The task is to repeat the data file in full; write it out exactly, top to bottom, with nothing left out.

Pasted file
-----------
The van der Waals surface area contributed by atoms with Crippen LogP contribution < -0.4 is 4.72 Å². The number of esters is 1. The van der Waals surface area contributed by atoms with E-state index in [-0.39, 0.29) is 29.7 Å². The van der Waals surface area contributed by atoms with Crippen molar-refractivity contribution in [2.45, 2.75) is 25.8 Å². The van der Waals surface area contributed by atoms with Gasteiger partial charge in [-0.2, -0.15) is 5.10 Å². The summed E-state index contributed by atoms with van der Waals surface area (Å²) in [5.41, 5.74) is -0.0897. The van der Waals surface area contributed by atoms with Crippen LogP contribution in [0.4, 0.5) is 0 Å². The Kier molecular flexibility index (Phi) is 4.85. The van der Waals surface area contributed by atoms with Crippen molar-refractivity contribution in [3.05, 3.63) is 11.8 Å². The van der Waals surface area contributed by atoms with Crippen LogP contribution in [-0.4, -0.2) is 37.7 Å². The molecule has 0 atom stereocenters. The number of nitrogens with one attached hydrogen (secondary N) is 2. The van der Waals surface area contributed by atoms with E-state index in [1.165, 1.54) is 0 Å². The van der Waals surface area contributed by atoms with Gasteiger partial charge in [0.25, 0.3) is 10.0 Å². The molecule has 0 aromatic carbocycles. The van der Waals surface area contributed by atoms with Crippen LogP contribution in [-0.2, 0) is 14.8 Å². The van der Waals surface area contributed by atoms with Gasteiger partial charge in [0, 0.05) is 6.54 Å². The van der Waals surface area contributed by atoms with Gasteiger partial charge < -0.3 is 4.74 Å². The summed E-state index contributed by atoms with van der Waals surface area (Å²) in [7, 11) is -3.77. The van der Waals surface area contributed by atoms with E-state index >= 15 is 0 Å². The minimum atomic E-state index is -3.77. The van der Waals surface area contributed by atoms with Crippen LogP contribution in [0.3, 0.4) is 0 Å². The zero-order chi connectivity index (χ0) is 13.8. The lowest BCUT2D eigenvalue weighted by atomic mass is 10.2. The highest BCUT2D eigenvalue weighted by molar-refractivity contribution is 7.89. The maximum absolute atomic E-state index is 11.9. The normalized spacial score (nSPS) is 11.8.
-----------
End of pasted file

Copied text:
The van der Waals surface area contributed by atoms with Crippen LogP contribution < -0.4 is 4.72 Å². The number of esters is 1. The van der Waals surface area contributed by atoms with E-state index in [-0.39, 0.29) is 29.7 Å². The van der Waals surface area contributed by atoms with Crippen molar-refractivity contribution in [2.45, 2.75) is 25.8 Å². The van der Waals surface area contributed by atoms with Gasteiger partial charge in [-0.2, -0.15) is 5.10 Å². The summed E-state index contributed by atoms with van der Waals surface area (Å²) in [5.41, 5.74) is -0.0897. The van der Waals surface area contributed by atoms with Crippen LogP contribution in [0.4, 0.5) is 0 Å². The Kier molecular flexibility index (Phi) is 4.85. The van der Waals surface area contributed by atoms with Crippen molar-refractivity contribution in [3.05, 3.63) is 11.8 Å². The van der Waals surface area contributed by atoms with Crippen LogP contribution in [-0.4, -0.2) is 37.7 Å². The molecule has 0 atom stereocenters. The number of nitrogens with one attached hydrogen (secondary N) is 2. The van der Waals surface area contributed by atoms with E-state index in [1.165, 1.54) is 0 Å². The van der Waals surface area contributed by atoms with Gasteiger partial charge in [0.25, 0.3) is 10.0 Å². The molecule has 0 aromatic carbocycles. The van der Waals surface area contributed by atoms with Crippen LogP contribution in [-0.2, 0) is 14.8 Å². The van der Waals surface area contributed by atoms with Gasteiger partial charge in [0, 0.05) is 6.54 Å². The van der Waals surface area contributed by atoms with Gasteiger partial charge < -0.3 is 4.74 Å². The summed E-state index contributed by atoms with van der Waals surface area (Å²) in [7, 11) is -3.77. The van der Waals surface area contributed by atoms with E-state index >= 15 is 0 Å². The minimum atomic E-state index is -3.77. The van der Waals surface area contributed by atoms with Crippen LogP contribution in [0.3, 0.4) is 0 Å². The zero-order chi connectivity index (χ0) is 13.8. The lowest BCUT2D eigenvalue weighted by atomic mass is 10.2. The highest BCUT2D eigenvalue weighted by molar-refractivity contribution is 7.89. The maximum absolute atomic E-state index is 11.9. The normalized spacial score (nSPS) is 11.8.